Press Release

Opening Statement of Ranking Member Brian Babin at Joint Space & Aeronautics and Research & Technology Subcommittees Hearing on the Decadal Survey of

By SpaceRef Editor
December 3, 2021
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(Washington, DC) Today at a House Committee on Science, Space, and Technology Joint Subcommittee on Space & Aeronautics and Subcommittee on Research & Technology hearing entitled, “A Review of the Decadal Survey on Astronomy and Astrophysics in the 2020s,” Subcommittee on Space & Aeronautics Ranking Member Brian Babin discussed the important impact that cutting-edge space research can have in Americans’ lives, and emphasized the consequences of cost and timeline overruns:
“The health of our astronomy and astrophysics enterprise is important to the nation’s overall industrial and scientific base,” said Babin. “It takes time and decades of investments to create a skilled and knowledgeable workforce, robust supply chains, and infrastructure and institutions to support these cutting-edge technologies that push the state of the art.  These same people, facilities, contractors, and institutions also support our national security and contribute to our economic and technological future.”
‘But the health of this enterprise is undermined by cost-overruns and schedule slips that not only delay the start of new flagship missions, but also potentially erode research and analysis funding and postpone the development of smaller lower-cost missions that serve as a pipeline for early-career scientists. Neither of the flagships recommended by the previous two decadal surveys have flown yet. With any luck, Webb will launch later this month, but Roman recently exceeded its cost and schedule baseline, and isn’t scheduled to launch until at least 2027.”
“The National Academy of Sciences’ decadal surveys are an important part of our nation’s space science program. They assess the current state of specific space science fields and offer recommendations for the executive branch to implement and manage, and for Congress to fund and oversee. The recently released report, Pathways to Discovery in Astronomy and
Astrophysics for the 2020s (also known as Astro2020), represents a multi-year engagement with the best and brightest in our nation’s astronomy and astrophysics community. 
This same process informed the development of numerous ground and space-based observatories in the past, including the Very Large Array, the Chandra X-ray Observatory, the Very Long Baseline Array, the Hubble Space Telescope, the Spitzer Space Telescope, the Compton Gamma Ray Observatory, the James Webb Space Telescope, the Nancy Grace Roman Space Telescope, and the Vera Rubin Observatory to name a few.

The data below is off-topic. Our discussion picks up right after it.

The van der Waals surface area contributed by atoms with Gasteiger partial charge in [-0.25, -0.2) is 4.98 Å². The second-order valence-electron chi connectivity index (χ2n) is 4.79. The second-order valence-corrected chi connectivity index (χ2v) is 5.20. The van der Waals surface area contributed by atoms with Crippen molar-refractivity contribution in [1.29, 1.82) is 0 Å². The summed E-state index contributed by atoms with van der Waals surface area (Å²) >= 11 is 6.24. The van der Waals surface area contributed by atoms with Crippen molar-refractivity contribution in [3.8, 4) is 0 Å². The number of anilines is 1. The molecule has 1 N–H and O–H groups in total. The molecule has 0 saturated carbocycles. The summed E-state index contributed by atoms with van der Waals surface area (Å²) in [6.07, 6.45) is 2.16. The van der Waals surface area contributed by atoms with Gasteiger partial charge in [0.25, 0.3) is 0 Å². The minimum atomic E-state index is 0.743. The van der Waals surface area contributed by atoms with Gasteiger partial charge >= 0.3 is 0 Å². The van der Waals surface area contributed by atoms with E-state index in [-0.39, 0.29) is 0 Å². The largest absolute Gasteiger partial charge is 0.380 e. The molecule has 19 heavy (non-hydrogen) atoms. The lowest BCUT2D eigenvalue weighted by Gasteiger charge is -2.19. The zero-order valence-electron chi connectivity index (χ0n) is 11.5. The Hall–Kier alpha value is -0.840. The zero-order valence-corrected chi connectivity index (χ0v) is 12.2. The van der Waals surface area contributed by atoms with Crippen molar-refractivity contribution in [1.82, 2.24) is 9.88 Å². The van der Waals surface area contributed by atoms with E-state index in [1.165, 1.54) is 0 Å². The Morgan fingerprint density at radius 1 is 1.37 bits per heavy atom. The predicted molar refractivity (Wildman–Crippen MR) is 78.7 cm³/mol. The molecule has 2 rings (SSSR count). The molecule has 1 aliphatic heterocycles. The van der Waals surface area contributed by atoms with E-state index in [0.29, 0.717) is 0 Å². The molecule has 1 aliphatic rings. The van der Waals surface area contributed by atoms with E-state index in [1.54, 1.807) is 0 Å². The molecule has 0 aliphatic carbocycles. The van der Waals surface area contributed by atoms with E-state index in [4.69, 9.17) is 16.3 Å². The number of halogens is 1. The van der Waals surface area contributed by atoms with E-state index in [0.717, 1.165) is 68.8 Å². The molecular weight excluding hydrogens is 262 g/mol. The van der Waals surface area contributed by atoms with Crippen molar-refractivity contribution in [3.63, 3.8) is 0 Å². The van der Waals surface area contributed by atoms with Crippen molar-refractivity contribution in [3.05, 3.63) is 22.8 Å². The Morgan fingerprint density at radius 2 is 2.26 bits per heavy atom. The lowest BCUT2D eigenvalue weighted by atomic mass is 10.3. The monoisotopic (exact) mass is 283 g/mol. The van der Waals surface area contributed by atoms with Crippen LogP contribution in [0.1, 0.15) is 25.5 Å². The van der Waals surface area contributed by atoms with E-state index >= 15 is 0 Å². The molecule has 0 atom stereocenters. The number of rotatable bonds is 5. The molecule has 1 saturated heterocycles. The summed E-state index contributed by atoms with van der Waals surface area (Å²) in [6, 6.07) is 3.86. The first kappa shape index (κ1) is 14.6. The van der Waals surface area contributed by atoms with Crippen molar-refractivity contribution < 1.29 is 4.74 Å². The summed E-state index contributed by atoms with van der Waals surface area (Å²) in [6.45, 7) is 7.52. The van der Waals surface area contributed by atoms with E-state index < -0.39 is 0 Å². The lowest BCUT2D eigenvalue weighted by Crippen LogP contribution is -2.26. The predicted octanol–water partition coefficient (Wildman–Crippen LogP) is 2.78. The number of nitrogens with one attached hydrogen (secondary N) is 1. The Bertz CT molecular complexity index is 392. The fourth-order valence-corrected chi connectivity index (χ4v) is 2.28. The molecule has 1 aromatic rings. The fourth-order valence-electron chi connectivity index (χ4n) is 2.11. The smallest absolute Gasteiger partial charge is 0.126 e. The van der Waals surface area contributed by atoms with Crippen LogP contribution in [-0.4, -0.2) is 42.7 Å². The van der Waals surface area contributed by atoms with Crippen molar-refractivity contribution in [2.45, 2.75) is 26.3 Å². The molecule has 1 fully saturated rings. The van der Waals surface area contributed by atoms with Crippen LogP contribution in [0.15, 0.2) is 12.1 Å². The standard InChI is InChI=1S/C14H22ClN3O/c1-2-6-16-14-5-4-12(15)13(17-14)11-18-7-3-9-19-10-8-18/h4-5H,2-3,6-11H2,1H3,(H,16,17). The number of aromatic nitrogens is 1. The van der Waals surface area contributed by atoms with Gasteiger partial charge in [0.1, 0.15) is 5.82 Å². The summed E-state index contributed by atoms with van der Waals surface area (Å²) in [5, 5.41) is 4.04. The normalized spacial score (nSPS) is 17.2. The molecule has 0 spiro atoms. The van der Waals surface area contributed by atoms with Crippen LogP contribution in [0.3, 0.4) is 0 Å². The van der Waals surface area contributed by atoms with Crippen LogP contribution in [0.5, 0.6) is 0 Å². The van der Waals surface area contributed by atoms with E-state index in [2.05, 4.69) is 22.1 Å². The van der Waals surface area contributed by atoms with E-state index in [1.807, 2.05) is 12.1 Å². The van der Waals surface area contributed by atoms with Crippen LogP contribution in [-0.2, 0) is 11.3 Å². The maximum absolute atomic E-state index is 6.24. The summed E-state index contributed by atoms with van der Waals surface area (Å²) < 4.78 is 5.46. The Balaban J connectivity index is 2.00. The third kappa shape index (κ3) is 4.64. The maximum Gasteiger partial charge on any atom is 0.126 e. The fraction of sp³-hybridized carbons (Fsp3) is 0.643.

These observatories help us understand the universe and reveal the fundamental science that makes up space and time.  They are marvels of discovery and engineering that demonstrate American ingenuity and industry. In keeping with this tradition, the Astro2020 decadal proposes an ambitious program for the future. Aspirational and even audacious goals are important because great nations do great things. But astronomy and astrophysics are also areas that are well suited for cooperation, not just competition, as they benefit all of humanity and not just America. 
The Academy panel addresses the important balance of cooperation and leadership and also lays out a compelling case for a portfolio of ambitious flagship missions, and a robust baseline of smaller missions, technology maturation, and research work that underpins the entire community. They also made a concerted effort to take cost estimating into consideration, including off-ramps and recommended prioritizations if further cost overruns or funding shortfalls occur. This is important because, as we’ve seen over the last two decadal surveys for astronomy and astrophysics, cost overruns and delays impact on the rest of the enterprise.
The health of our astronomy and astrophysics enterprise is important to the nation’s overall industrial and scientific base. It takes time and decades of investments to create a skilled and knowledgeable workforce, robust supply chains, and infrastructure and institutions to support these cutting-edge technologies that push the state of the art.  These same people, facilities, contractors, and institutions also support our national security and contribute to our economic and technological future.    
But the health of this enterprise is undermined by cost-overruns and schedule slips that not only delay the start of new flagship missions, but also potentially erode research and analysis funding and postpone the development of smaller lower-cost missions that serve as a pipeline for early-career scientists. Neither of the flagships recommended by the previous two decadal surveys have flown yet. With any luck, Webb will launch later this month, but Roman recently exceeded its cost and schedule baseline, and isn’t scheduled to launch until at least 2027. 
Unfortunately, this isn’t a new problem, as the Government Accountability Office has listed NASA Acquisition Management on its High-Risk Series since its inception in 1990. NASA, NSF, and DoD all have research and development and acquisition policies designed to address this challenge. GAO and agency Inspectors General (IG) have produced lessons learned, recommendations, and best practices.  As we look towards the next decades, we should recognize that program management and execution are just as important to the space science sector as our people, infrastructure, and institutions.  
I am excited to learn about what the community has in store for us in the coming decades. The launch of every new telescope and the construction of every new observatory holds the promise of rewriting our textbooks and inspiring the next generation of scientists. I want to thank the witnesses for their important work and look forward to their testimony.”

SpaceRef staff editor.